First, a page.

Through her father, she descended from the race of Colla Uais, monarch of Erinn. From what has been already stated, it should seem, that she was born about the middle of the fifth century. That she grew up in grace and in the practice of all virtues, is generally conceded. She is classed, among the many holy virgins St. Patrick veiled, during the progress of his great missionary career. In accordance with his prediction, when St. Trea began to grow up into girlhood, she felt a strong desire to chose the Son of God for her future spouse. The Apostle had already declared, that she should be a woman of great innocence of life, and that her vesture and dowry should come to her with the veil received at his hands. Therefore, when she sought the illustrious saint for this purpose, and stood before him, an angel was seen descending from Heaven, and placing a veil on her head. It completely covered her eyes. St. Patrick then attempted to lift it, so that she might the better see, but the holy virgin exclaimed, "O pious father, why cannot the veil remain as it has been placed, in its right position?" Wherefore, the holy man replied, "It can very properly thus remain, and its mode of being worn shall be pleasing to your spouse." As if the cenobite's veil were glued to the noble lady's face, the writer of the Tripartite Life and Jocelyn remark most poetically and approvingly, that it covered her dovelike eyes and her soft cheeks, through the whole remaining term of her life. Thus were her eyes and ears remarkably guarded, lest, through such entrances, any dangerous occasion of sin might bring death to ber immortal soul.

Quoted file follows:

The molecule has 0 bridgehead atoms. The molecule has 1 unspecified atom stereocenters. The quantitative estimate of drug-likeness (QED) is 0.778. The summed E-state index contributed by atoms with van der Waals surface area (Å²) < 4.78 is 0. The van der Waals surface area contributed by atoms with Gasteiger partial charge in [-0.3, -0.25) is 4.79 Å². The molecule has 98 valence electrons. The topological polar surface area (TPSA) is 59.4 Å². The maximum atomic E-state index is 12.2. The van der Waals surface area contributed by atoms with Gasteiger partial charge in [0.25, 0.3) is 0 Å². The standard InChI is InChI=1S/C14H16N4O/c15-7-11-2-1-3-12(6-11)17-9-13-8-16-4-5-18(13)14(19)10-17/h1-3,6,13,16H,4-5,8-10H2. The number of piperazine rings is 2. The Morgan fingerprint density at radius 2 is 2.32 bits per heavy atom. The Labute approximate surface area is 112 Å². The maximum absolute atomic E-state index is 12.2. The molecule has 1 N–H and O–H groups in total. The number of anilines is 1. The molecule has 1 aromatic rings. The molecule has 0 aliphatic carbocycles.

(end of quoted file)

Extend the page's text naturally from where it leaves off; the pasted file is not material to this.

We have no further account of the place where she dwelt in the religious state; but, it is most likely within her ancestral territory, and on the height, which now takes its name from her. This Ardtrea was situated near Lough Neagh and Lough Beg. ...In what particular condition St. Trea lived here has not been specified ; but, it is probable enough, she was head of a religious community. Nor does the date of her departure from life appear in our annals. In the Martyrology of Donegal, at this same day, we find her name entered as Trea, Virgin, daughter to Cairthenn, of Ard Trea. Whether the 3rd of August, or the 8th of July, be the commemoration for her death, has not been recorded.

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Anonymous said...

How is this name Trea pronounced please

Anonymous said...

I pronounce it Tray- A, that is how my sister pronounces it and that is her name.

Anonymous said...

My first name is Trea and I pronounce it Tre-a, as in like a tree and then a sound like uh. So Tre-uh.

Anonymous said...

Can we use County Derry perhaps.

Marcella said...

I myself do use County Derry in the introductions to the posts and have her tagged under Saints of Derry. This account was written by Canon O'Hanlon, it is a 19th century historical source so I do not take it on myself to alter his text. It was written long before partition and Canon O'Hanlon and other Catholic writers of the period use the 'L' word. I can only assume that they did not share modern sensitivities on the subject.